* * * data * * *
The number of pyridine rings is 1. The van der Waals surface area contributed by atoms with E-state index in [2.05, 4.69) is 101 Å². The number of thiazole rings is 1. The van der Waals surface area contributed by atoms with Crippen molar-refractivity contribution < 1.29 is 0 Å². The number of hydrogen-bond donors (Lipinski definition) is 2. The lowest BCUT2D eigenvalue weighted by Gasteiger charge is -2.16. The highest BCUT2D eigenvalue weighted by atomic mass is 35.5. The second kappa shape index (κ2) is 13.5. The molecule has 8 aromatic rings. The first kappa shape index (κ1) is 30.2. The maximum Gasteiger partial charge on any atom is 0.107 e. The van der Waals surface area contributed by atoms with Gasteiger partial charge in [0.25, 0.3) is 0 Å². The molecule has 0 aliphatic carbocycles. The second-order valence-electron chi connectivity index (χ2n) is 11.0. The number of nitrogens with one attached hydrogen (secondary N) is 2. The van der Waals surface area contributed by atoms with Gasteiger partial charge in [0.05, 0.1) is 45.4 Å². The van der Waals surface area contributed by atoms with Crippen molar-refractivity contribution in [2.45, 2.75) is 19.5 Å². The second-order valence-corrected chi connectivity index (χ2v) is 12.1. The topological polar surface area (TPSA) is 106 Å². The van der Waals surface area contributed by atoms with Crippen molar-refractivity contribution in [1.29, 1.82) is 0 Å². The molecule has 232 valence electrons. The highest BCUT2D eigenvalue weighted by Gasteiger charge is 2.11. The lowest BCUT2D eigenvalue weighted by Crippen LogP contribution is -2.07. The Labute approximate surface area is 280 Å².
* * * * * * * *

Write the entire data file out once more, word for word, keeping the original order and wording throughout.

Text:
The number of pyridine rings is 1. The van der Waals surface area contributed by atoms with E-state index in [2.05, 4.69) is 101 Å². The number of thiazole rings is 1. The van der Waals surface area contributed by atoms with Crippen molar-refractivity contribution < 1.29 is 0 Å². The number of hydrogen-bond donors (Lipinski definition) is 2. The lowest BCUT2D eigenvalue weighted by Gasteiger charge is -2.16. The highest BCUT2D eigenvalue weighted by atomic mass is 35.5. The second kappa shape index (κ2) is 13.5. The molecule has 8 aromatic rings. The first kappa shape index (κ1) is 30.2. The maximum Gasteiger partial charge on any atom is 0.107 e. The van der Waals surface area contributed by atoms with Gasteiger partial charge in [0.25, 0.3) is 0 Å². The molecule has 0 aliphatic carbocycles. The second-order valence-electron chi connectivity index (χ2n) is 11.0. The number of nitrogens with one attached hydrogen (secondary N) is 2. The van der Waals surface area contributed by atoms with Gasteiger partial charge in [0.05, 0.1) is 45.4 Å². The van der Waals surface area contributed by atoms with Crippen molar-refractivity contribution in [2.45, 2.75) is 19.5 Å². The second-order valence-corrected chi connectivity index (χ2v) is 12.1. The topological polar surface area (TPSA) is 106 Å². The van der Waals surface area contributed by atoms with Crippen molar-refractivity contribution in [1.29, 1.82) is 0 Å². The molecule has 232 valence electrons. The highest BCUT2D eigenvalue weighted by Gasteiger charge is 2.11. The lowest BCUT2D eigenvalue weighted by Crippen LogP contribution is -2.07. The Labute approximate surface area is 280 Å².